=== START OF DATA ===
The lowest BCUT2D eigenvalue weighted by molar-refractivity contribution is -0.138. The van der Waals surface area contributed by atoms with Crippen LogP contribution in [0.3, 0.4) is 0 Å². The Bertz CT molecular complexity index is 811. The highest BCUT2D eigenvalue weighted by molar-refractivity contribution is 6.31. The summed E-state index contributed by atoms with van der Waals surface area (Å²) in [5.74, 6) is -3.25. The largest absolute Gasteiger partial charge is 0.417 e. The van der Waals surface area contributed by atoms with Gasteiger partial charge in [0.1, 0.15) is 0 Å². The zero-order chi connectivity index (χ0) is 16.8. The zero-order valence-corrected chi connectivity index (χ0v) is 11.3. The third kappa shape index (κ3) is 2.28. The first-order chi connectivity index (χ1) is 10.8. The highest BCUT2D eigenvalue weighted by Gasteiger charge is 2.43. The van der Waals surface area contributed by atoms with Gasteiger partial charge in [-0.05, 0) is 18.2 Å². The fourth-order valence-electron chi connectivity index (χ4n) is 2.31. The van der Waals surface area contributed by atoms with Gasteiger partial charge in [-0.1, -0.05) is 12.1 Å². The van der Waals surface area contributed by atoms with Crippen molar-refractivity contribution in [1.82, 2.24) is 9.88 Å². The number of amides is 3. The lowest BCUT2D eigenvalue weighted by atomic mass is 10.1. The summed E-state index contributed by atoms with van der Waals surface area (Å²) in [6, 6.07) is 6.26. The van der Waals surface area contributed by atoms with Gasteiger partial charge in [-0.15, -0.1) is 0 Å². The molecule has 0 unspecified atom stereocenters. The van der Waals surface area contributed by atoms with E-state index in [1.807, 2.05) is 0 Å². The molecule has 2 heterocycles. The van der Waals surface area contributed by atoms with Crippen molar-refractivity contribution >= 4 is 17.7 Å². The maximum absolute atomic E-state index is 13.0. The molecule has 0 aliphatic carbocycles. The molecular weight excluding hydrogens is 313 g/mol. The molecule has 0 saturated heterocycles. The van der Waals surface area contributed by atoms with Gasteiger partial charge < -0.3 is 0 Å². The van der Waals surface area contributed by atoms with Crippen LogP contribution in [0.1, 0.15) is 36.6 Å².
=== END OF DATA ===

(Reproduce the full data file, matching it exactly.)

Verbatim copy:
The lowest BCUT2D eigenvalue weighted by molar-refractivity contribution is -0.138. The van der Waals surface area contributed by atoms with Crippen LogP contribution in [0.3, 0.4) is 0 Å². The Bertz CT molecular complexity index is 811. The highest BCUT2D eigenvalue weighted by molar-refractivity contribution is 6.31. The summed E-state index contributed by atoms with van der Waals surface area (Å²) in [5.74, 6) is -3.25. The largest absolute Gasteiger partial charge is 0.417 e. The van der Waals surface area contributed by atoms with Gasteiger partial charge in [0.1, 0.15) is 0 Å². The zero-order chi connectivity index (χ0) is 16.8. The zero-order valence-corrected chi connectivity index (χ0v) is 11.3. The third kappa shape index (κ3) is 2.28. The first-order chi connectivity index (χ1) is 10.8. The highest BCUT2D eigenvalue weighted by Gasteiger charge is 2.43. The van der Waals surface area contributed by atoms with Gasteiger partial charge in [-0.05, 0) is 18.2 Å². The fourth-order valence-electron chi connectivity index (χ4n) is 2.31. The van der Waals surface area contributed by atoms with Gasteiger partial charge in [-0.1, -0.05) is 12.1 Å². The van der Waals surface area contributed by atoms with Crippen molar-refractivity contribution in [1.82, 2.24) is 9.88 Å². The number of amides is 3. The lowest BCUT2D eigenvalue weighted by atomic mass is 10.1. The summed E-state index contributed by atoms with van der Waals surface area (Å²) in [6, 6.07) is 6.26. The van der Waals surface area contributed by atoms with Gasteiger partial charge in [-0.15, -0.1) is 0 Å². The molecule has 0 unspecified atom stereocenters. The van der Waals surface area contributed by atoms with E-state index in [1.807, 2.05) is 0 Å². The molecule has 2 heterocycles. The van der Waals surface area contributed by atoms with Crippen molar-refractivity contribution >= 4 is 17.7 Å². The maximum absolute atomic E-state index is 13.0. The molecule has 0 aliphatic carbocycles. The molecular weight excluding hydrogens is 313 g/mol. The molecule has 0 saturated heterocycles. The van der Waals surface area contributed by atoms with Gasteiger partial charge < -0.3 is 0 Å². The van der Waals surface area contributed by atoms with Crippen LogP contribution in [0.1, 0.15) is 36.6 Å².